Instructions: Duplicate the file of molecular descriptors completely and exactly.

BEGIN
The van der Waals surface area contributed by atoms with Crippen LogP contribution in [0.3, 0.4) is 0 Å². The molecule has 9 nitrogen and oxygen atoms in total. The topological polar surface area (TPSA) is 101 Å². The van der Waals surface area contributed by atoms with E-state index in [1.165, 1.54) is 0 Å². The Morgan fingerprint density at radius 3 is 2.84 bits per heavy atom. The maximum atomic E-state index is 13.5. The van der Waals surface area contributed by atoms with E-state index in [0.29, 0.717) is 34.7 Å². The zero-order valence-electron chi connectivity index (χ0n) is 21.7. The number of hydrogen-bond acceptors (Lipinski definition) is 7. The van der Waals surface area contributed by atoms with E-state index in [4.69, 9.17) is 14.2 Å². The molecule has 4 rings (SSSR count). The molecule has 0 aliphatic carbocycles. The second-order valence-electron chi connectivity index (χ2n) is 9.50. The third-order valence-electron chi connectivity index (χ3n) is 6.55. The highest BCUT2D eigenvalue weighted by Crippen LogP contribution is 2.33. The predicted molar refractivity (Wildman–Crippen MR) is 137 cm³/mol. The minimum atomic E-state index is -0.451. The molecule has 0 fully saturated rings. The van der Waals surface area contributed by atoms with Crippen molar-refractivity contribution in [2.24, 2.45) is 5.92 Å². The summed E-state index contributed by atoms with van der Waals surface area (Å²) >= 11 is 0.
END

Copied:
The van der Waals surface area contributed by atoms with Crippen LogP contribution in [0.3, 0.4) is 0 Å². The molecule has 9 nitrogen and oxygen atoms in total. The topological polar surface area (TPSA) is 101 Å². The van der Waals surface area contributed by atoms with E-state index in [1.165, 1.54) is 0 Å². The Morgan fingerprint density at radius 3 is 2.84 bits per heavy atom. The maximum atomic E-state index is 13.5. The van der Waals surface area contributed by atoms with E-state index in [0.29, 0.717) is 34.7 Å². The zero-order valence-electron chi connectivity index (χ0n) is 21.7. The number of hydrogen-bond acceptors (Lipinski definition) is 7. The van der Waals surface area contributed by atoms with E-state index in [4.69, 9.17) is 14.2 Å². The molecule has 4 rings (SSSR count). The molecule has 0 aliphatic carbocycles. The second-order valence-electron chi connectivity index (χ2n) is 9.50. The third-order valence-electron chi connectivity index (χ3n) is 6.55. The highest BCUT2D eigenvalue weighted by Crippen LogP contribution is 2.33. The predicted molar refractivity (Wildman–Crippen MR) is 137 cm³/mol. The minimum atomic E-state index is -0.451. The molecule has 0 fully saturated rings. The van der Waals surface area contributed by atoms with Crippen molar-refractivity contribution in [2.24, 2.45) is 5.92 Å². The summed E-state index contributed by atoms with van der Waals surface area (Å²) >= 11 is 0.